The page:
Home>>read In a Time of Darkness free online

In a Time of Darkness

By:John Ringo

PROLOGUE


The girl washing clothes by the side of the rushing stream might once have been pretty. Now, with the exception of her forearms, she was filthy and skinny, her long, brown hair hanging in tendrils around her face. She wore the remains of a fine, blue cosilk tunic, which had been tied up in the heat, and matching pants that had been cut off at midthigh. She was barefoot and her feet were heavily calloused.

Less than a year before Megan Samantha Travante, like all the humans of her time, had lived the life of a god. Before the Fall, with the omnipresent Net to care for every need, humans wallowed in almost inexhaustible luxury. A person could live anywhere, even under the sea or in the photosphere of the sun, Change themselves into almost any form. Food was available with a word, replicated in any form. Safety was guaranteed by personal protection fields capable of surviving in any possible conditions.

Megan's life had been slightly different from the norm. Her father was one of the few remaining "police" of the era, a man who tracked the limited criminal element that sprung up even with enormous luxury. And he was very good at his job. Good enough that he had pressed his only daughter into studying more than was normal for the period and developing a high degree of personal paranoia, not to mention defensive capabilities, which made her strange to many of her friends. Joel Travante knew that even in Paradise the serpent always lurked in the human breast, and he was sure that his daughter knew it as well.

With pressure from her father, and her mother who was an expert on preindustrial art, Megan had used the resources of the Net to develop herself in ways strange to many of her peers. She attended few of the innumerable parties; she, in fact, had very little social life. Her life had been dedicated from an early age to intensive mental and physical training. Teaching methods had advanced along with every other art and science. Besides audio-visual systems that practically hammered knowledge into the young mind there were direct input methods available. Between the two, no realm of knowledge was closed to even the youngest. At first under her parent's pressure, and then on her own for the acorn does not fall far from the oak, Megan had used them to amass an education that would have astounded most professors of previous eras.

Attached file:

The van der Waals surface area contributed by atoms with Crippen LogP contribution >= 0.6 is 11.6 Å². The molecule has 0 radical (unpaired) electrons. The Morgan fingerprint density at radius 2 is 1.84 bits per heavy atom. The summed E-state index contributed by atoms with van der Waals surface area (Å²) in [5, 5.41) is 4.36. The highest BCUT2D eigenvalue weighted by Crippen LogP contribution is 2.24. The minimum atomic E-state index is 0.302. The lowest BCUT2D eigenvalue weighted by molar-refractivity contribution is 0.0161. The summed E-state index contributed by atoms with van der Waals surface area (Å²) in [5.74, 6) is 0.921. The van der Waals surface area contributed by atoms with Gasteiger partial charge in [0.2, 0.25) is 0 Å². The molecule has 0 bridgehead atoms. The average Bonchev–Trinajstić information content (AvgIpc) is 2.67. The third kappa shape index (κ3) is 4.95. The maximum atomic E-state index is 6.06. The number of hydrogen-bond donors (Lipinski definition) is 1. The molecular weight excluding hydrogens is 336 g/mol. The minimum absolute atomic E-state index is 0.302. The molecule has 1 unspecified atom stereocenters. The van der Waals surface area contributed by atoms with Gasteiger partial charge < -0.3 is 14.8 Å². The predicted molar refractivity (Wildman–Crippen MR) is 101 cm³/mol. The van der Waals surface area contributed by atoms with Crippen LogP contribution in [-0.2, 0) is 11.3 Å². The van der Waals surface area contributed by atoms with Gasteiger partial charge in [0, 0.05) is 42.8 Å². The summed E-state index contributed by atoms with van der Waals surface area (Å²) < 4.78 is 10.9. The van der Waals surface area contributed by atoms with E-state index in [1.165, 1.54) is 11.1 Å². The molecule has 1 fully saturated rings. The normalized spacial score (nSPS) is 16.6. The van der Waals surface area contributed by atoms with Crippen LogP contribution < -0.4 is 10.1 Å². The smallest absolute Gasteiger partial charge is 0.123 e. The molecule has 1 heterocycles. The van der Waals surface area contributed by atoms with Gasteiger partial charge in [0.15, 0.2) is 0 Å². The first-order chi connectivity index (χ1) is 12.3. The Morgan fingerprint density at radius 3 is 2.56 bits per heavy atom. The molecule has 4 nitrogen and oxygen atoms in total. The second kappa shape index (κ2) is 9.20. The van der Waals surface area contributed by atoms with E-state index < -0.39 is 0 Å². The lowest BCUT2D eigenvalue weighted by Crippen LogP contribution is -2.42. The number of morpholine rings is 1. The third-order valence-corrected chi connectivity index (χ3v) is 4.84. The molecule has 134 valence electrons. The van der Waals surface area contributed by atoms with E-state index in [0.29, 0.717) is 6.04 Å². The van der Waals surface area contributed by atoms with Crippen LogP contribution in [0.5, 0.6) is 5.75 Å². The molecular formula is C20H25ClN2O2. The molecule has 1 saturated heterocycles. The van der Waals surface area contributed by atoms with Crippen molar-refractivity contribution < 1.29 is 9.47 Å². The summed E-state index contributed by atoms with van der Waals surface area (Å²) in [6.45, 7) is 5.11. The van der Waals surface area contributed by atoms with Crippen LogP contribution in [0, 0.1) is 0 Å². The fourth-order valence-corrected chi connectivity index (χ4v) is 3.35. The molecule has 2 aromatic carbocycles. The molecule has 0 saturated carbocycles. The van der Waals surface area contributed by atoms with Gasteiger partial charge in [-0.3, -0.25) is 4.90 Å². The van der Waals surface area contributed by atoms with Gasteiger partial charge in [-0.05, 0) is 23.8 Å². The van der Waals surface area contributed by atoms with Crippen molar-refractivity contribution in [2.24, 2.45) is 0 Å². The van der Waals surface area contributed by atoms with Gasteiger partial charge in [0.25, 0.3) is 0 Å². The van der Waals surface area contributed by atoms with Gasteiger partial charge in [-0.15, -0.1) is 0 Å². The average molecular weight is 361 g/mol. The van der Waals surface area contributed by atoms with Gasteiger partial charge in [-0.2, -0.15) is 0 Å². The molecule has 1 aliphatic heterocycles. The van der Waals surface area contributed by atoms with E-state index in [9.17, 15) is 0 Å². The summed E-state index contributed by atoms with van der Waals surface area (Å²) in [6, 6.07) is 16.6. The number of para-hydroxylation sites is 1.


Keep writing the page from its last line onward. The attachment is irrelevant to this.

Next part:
The Fall, though, had caught almost everyone by surprise. The Net was managed by the Council of Key-holders, thirteen people who between them held the keys to the program that managed the Net. They had fallen out, the reasons given ranged from their own statements to wild rumors, and started a civil war that had drained the power from the Net and thrown the world into a state of instant barbarism.

Megan had been seventeen at the time of the Fall, not yet officially "released" by her parents, but free to wander at will. She had been visiting a friend in Ropasa when the Fall came while her mother was, presumably, home in the Briton Isles and her father on assignment "somewhere" in the world. Thus she had been left to her own devices. She had managed, through the smarts and paranoia that her father had inculcated, to avoid the worst aftereffects of the Fall. She hadn't been raped, unlike some of her friends, and she hadn't been one of the women chosen as "consorts" to the Changed legions of New Destiny. But it hadn't been easy to avoid either. Finally, she had found work as a washing girl and general servant for one of the elders of the local town. It wasn't a great job, but she had plans. She had skills that were rare in the post-Fall world. Most of those skills required an industrial base that was sorely lacking in the small town she had stumbled into. So she bided her time, watched for opportunities and kept her head down. In time, she'd work her way out of squalor.

In the meantime, she had clothes to wash.

"Excuse me, young lady," a quavering male voice said behind her and she sprung up, holding the stick she had been beating the laundry with as if it were a club.

But the voice had come from an old man who was leaning, wearily, on a stick. Even with the stick, he was no threat.

"Excuse me for startling you," the old man said. He was dressed in rags and his feet were as worn as her own. "I was hoping that you might help me across the ford."

The girl cocked her head at him and, keeping her hand on the stick, walked to support his off-side.

"This is very kind of you," the old man said. "There is not much kindness to be had in this Fallen world."

"It's okay," the girl replied as they entered the stream. "I'm surprised you're able to survive."

"Well, I make my way, you know," the old man replied. He was skinny and his long hair hung in greasy locks over his face and he stumbled on the round stones of the knee-deep ford. "Food is where you find it and I can work, sometimes. Not much to steal from old Paul so no trouble from bandits. I could wish that that damned Sheida hadn't caused all this trouble, though."

Recommend